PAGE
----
Hollywood producers are in Dubai for talks regarding the possibility of filming part of the Tom Cruise blockbuster Mission Impossible IV in the emirate, it was reported on Monday.
Executives from Paramount Pictures are in discussions with Dubai film authorities regarding the fourth installment of the Mission Impossible spy franchise starring Tom Cruise, according to a report in The National newspaper.
While Paramount Pictures has declined to comment, a source within the studio told the newspaper executives were in discussions to film in the UAE.
“I’ve heard they are in town and are scouting [for locations]. They are in serious discussions with [Dubai] Studio City,” Ziad Batal, the executive producer of production company All 4 Media, was quoted as saying.
However, Jamal al Sharif, the executive director of Dubai Studio City, declined to confirm the rumours.
While big budget films such as 'Syriana' and 'The Kingdom' have been filmed in the UAE, recent discussions with executives from blockbusters such as 'Sex and the City 2', 'Body of Lies' and 'The A-Team' have proved fruitless.
While 'Sex and the City 2' was refused filming permission due to objections to the contents of its script, other discussions have broken down due to the lack of incentives offered to film makers by UAE authorities.
In April, ahead of the Gulf Film Festival 2010, Tim Smythe, CEO of the Dubai-based Filmworks production firm, told Arabian Business it is “critical” the UAE government offers incentives for foreign filmmakers to shoot in the UAE if the country’s fledgling movie industry is to survive.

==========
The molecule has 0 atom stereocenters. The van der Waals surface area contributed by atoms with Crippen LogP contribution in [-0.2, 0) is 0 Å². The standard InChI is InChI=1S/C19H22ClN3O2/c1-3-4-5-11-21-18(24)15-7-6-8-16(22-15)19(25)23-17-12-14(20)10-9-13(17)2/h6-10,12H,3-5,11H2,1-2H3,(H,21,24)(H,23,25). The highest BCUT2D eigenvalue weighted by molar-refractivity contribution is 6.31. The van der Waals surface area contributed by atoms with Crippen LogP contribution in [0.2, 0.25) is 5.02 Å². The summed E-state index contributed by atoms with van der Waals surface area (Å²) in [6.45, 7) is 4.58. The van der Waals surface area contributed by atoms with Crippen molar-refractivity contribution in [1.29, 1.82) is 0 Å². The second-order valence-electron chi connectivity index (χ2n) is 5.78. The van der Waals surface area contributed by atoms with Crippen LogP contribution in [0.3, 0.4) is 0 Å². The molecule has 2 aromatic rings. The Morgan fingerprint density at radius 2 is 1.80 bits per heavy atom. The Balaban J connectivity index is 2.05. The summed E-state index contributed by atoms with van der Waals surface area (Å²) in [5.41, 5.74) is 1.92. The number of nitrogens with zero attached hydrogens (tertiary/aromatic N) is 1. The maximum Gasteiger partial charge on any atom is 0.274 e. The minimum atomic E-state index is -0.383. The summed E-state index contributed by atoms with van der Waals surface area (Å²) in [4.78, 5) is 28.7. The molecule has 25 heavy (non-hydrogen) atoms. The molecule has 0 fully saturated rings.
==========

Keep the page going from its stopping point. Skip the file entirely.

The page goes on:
“If you want Arab cinema you have to do something like this,” said Smythe, who was a producer of the award-winning ‘City of Life’, the first movie set and filmed in Dubai.
However, he warned that while most countries around the world offer so-called ‘soft money’ in the form of tax breaks and financial incentives to attract productions to their shores, the lack of any such provision in the UAE means producers opt for other locations, such as Morocco or Tunisia.
“There is no structure set up for soft money in this country. [Its establishment] is critical. If they want to have a film industry, that is critical,” Smythe said.
Smythe added that movies filmed in the UAE would boost the local economy, to the extent that for every dollar invested in a film in the country, another seven dollars would be invested in accommodation, production costs and jobs.